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Am J Hum Genet. 2014 Dec 4;95(6):689-97. doi: 10.1016/j.ajhg.2014.10.013. Epub 2014 Nov 20.

Absence of BiP co-chaperone DNAJC3 causes diabetes mellitus and multisystemic neurodegeneration.

Author information

1
Department of Neurodegenerative Diseases, Hertie-Institute for Clinical Brain Research, University of Tübingen, 72076 Tübingen, Germany; Deutsches Zentrum für Neurodegenerative Erkrankungen, 72076 Tübingen, Germany. Electronic address: matthis.synofzik@uni-tuebingen.de.
2
Institute of Human Genetics, Technische Universität München, 81675 Munich, Germany; Institute of Human Genetics, Helmholtz Zentrum München, German Research Center for Environmental Health, 85764 Neuherberg, Germany.
3
Interfaculty Institute of Biochemistry, University of Tübingen, 72076 Tübingen, Germany.
4
Medical Biochemistry and Molecular Biology, University of Saarland, 66421 Homburg, Germany.
5
Department of Neurodegenerative Diseases, Hertie-Institute for Clinical Brain Research, University of Tübingen, 72076 Tübingen, Germany; Deutsches Zentrum für Neurodegenerative Erkrankungen, 72076 Tübingen, Germany; Interfaculty Institute of Biochemistry, University of Tübingen, 72076 Tübingen, Germany.
6
Department of Pediatrics and Adolescent Medicine, University Medical Center Göttingen, Georg August University, 37075 Göttingen, Germany.
7
Institute for Epidemiology and Medical Biometry, University of Ulm, 89081 Ulm, Germany.
8
Dr. John T. Macdonald Foundation Department of Human Genetics and John P. Hussman Institute for Human Genomics, Miller School of Medicine, University of Miami, Miami, FL 33136, USA.
9
Division of Endocrinology, Diabetology, Angiology, Nephrology, and Clinical Chemistry, Department of Internal Medicine, University of Tübingen, 72076 Tübingen, Germany.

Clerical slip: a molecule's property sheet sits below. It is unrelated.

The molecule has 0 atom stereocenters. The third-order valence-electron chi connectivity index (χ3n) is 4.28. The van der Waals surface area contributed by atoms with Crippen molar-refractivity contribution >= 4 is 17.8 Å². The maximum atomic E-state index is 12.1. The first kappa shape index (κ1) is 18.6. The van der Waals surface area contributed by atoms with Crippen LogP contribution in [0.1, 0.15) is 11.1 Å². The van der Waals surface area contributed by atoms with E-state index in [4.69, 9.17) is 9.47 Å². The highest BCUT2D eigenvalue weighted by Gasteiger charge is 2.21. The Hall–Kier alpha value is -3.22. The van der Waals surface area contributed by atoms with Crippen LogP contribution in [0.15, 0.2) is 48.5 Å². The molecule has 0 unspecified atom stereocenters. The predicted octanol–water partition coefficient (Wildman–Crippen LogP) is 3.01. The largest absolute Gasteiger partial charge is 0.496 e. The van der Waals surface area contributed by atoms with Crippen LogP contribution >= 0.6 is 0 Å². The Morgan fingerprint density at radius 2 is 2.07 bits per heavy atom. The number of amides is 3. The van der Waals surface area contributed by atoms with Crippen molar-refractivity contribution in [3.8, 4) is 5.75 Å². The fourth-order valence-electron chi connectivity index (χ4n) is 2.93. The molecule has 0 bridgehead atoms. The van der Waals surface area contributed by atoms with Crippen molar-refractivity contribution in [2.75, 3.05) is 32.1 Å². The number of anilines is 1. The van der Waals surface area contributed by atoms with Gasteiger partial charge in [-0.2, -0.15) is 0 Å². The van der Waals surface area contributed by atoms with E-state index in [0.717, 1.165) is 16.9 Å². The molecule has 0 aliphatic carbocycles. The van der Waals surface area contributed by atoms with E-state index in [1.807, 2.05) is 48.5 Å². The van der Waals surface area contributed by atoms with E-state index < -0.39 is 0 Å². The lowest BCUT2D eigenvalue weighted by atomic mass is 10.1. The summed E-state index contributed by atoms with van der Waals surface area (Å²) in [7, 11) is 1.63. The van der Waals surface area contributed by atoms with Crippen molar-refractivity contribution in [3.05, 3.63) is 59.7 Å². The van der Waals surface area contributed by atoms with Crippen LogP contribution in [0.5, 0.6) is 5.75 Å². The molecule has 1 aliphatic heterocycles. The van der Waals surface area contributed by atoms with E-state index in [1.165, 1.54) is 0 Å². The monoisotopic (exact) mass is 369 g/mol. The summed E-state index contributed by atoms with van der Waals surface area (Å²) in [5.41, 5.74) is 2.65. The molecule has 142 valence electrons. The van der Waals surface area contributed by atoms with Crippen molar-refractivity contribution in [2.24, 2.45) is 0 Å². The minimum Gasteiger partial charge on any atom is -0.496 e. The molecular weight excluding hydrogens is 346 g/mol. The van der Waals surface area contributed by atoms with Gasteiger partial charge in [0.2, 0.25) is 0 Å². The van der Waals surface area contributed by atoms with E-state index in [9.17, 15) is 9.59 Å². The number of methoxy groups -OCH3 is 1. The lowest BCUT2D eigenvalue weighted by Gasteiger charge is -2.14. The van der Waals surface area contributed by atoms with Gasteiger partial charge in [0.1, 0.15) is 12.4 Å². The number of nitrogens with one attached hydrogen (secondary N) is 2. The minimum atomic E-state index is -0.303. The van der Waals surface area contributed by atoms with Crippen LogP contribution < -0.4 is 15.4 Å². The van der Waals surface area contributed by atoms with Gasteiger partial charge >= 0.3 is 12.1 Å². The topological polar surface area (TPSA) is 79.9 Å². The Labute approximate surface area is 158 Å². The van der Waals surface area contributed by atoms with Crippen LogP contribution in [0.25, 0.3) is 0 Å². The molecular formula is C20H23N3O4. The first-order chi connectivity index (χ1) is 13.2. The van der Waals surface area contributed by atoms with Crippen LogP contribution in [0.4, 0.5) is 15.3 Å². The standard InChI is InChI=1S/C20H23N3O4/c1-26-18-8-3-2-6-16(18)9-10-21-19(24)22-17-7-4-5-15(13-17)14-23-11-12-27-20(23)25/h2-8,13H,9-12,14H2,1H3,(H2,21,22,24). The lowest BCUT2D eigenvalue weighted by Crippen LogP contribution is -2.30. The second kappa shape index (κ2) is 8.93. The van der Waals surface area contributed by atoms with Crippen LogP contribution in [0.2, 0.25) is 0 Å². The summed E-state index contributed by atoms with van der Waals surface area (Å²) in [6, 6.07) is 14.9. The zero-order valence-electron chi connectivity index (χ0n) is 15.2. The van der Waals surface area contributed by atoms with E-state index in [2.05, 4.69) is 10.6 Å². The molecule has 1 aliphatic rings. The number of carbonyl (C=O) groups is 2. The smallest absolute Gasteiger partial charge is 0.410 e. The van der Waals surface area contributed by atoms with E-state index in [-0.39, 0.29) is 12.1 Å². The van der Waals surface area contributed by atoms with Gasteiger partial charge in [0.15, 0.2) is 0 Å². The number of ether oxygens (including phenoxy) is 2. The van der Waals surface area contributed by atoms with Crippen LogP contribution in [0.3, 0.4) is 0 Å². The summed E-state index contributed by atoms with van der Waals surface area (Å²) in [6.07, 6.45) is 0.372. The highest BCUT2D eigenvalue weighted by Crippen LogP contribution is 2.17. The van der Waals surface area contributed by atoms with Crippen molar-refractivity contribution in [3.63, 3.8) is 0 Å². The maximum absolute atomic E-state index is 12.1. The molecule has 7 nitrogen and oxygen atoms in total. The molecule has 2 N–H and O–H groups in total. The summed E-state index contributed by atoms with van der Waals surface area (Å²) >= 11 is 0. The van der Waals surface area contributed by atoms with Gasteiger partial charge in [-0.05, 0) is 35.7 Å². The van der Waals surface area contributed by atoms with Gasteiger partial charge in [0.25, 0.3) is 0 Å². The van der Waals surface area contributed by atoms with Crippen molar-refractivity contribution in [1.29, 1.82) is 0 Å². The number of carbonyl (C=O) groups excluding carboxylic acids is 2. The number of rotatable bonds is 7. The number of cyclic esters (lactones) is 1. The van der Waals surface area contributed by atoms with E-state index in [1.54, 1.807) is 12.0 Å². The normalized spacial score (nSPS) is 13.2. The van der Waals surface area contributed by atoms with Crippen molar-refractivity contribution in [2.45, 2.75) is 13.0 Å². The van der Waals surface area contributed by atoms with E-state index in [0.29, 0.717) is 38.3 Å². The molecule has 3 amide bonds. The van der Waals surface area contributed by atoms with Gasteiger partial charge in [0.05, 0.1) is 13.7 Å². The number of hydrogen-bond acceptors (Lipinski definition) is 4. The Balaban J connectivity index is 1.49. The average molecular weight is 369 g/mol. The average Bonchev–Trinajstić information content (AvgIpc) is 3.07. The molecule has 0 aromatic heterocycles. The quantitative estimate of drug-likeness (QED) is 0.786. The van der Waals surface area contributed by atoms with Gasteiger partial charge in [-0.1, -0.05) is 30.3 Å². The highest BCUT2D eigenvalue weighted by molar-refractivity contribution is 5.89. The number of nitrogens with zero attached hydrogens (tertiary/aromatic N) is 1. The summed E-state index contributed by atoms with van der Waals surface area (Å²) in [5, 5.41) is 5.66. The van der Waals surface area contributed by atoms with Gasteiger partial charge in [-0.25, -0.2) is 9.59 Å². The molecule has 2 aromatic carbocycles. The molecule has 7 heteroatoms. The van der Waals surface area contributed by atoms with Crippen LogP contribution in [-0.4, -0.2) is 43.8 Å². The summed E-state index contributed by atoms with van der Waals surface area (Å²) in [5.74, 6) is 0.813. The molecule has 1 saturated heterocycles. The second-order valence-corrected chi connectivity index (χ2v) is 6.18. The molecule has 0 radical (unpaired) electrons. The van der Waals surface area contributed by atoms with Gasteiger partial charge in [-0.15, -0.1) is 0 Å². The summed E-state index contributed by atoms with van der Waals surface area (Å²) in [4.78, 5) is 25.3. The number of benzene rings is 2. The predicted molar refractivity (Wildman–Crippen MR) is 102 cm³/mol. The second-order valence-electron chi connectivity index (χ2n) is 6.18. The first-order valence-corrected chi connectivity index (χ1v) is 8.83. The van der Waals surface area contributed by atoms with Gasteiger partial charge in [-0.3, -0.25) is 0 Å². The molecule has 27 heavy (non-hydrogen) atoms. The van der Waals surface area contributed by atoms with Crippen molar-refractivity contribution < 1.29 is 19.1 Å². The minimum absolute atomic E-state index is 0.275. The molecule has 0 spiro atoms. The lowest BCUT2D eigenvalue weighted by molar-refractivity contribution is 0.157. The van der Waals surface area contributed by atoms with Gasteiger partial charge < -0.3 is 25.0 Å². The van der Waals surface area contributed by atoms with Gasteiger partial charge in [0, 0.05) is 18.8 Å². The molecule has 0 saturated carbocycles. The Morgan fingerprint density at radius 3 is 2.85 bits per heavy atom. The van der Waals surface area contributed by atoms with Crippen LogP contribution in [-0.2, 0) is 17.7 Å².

10
Institute of Pathology and Neuropathology, University of Tübingen, 72076 Tübingen, Germany.
11
Department of Neurodegenerative Diseases, Hertie-Institute for Clinical Brain Research, University of Tübingen, 72076 Tübingen, Germany; Deutsches Zentrum für Neurodegenerative Erkrankungen, 72076 Tübingen, Germany; Dr. John T. Macdonald Foundation Department of Human Genetics and John P. Hussman Institute for Human Genomics, Miller School of Medicine, University of Miami, Miami, FL 33136, USA.
12
Department of Neurodegenerative Diseases, Hertie-Institute for Clinical Brain Research, University of Tübingen, 72076 Tübingen, Germany; Deutsches Zentrum für Neurodegenerative Erkrankungen, 72076 Tübingen, Germany. Electronic address: ludger.schoels@uni-tuebingen.de.

Erratum in

  • Am J Hum Genet. 2015 Mar 5;96(3):514.

Abstract

Diabetes mellitus and neurodegeneration are common diseases for which shared genetic factors are still only partly known. Here, we show that loss of the BiP (immunoglobulin heavy-chain binding protein) co-chaperone DNAJC3 leads to diabetes mellitus and widespread neurodegeneration. We investigated three siblings with juvenile-onset diabetes and central and peripheral neurodegeneration, including ataxia, upper-motor-neuron damage, peripheral neuropathy, hearing loss, and cerebral atrophy. Exome sequencing identified a homozygous stop mutation in DNAJC3. Screening of a diabetes database with 226,194 individuals yielded eight phenotypically similar individuals and one family carrying a homozygous DNAJC3 deletion. DNAJC3 was absent in fibroblasts from all affected subjects in both families. To delineate the phenotypic and mutational spectrum and the genetic variability of DNAJC3, we analyzed 8,603 exomes, including 506 from families affected by diabetes, ataxia, upper-motor-neuron damage, peripheral neuropathy, or hearing loss. This analysis revealed only one further loss-of-function allele in DNAJC3 and no further associations in subjects with only a subset of the features of the main phenotype. Our findings demonstrate that loss-of-function DNAJC3 mutations lead to a monogenic, recessive form of diabetes mellitus in humans. Moreover, they present a common denominator for diabetes and widespread neurodegeneration. This complements findings from mice in which knockout of Dnajc3 leads to diabetes and modifies disease in a neurodegenerative model of Marinesco-Sjögren syndrome.

PMID:
25466870
PMCID:
PMC4259973
DOI:
10.1016/j.ajhg.2014.10.013
[Indexed for MEDLINE]
Free PMC Article

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